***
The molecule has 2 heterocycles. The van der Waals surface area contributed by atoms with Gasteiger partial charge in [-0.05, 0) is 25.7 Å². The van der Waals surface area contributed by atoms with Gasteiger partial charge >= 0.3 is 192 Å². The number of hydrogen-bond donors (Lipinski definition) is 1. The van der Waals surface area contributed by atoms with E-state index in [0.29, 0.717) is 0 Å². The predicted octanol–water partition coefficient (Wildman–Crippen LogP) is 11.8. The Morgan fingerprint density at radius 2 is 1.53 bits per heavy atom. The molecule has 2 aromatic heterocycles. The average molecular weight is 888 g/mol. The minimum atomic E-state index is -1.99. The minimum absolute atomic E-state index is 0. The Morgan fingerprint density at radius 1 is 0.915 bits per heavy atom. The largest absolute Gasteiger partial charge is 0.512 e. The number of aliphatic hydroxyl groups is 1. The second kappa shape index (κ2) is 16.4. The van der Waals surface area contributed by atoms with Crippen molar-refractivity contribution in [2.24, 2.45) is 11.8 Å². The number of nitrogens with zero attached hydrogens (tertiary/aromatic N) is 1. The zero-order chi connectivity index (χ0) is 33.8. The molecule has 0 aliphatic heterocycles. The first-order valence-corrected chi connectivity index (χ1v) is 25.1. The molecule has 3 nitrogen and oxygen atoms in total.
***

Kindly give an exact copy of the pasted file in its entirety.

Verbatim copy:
The molecule has 2 heterocycles. The van der Waals surface area contributed by atoms with Gasteiger partial charge in [-0.05, 0) is 25.7 Å². The van der Waals surface area contributed by atoms with Gasteiger partial charge >= 0.3 is 192 Å². The number of hydrogen-bond donors (Lipinski definition) is 1. The van der Waals surface area contributed by atoms with E-state index in [0.29, 0.717) is 0 Å². The predicted octanol–water partition coefficient (Wildman–Crippen LogP) is 11.8. The Morgan fingerprint density at radius 2 is 1.53 bits per heavy atom. The molecule has 2 aromatic heterocycles. The average molecular weight is 888 g/mol. The minimum atomic E-state index is -1.99. The minimum absolute atomic E-state index is 0. The Morgan fingerprint density at radius 1 is 0.915 bits per heavy atom. The largest absolute Gasteiger partial charge is 0.512 e. The number of aliphatic hydroxyl groups is 1. The second kappa shape index (κ2) is 16.4. The van der Waals surface area contributed by atoms with Crippen molar-refractivity contribution in [2.24, 2.45) is 11.8 Å². The number of nitrogens with zero attached hydrogens (tertiary/aromatic N) is 1. The zero-order chi connectivity index (χ0) is 33.8. The molecule has 0 aliphatic heterocycles. The first-order valence-corrected chi connectivity index (χ1v) is 25.1. The molecule has 3 nitrogen and oxygen atoms in total.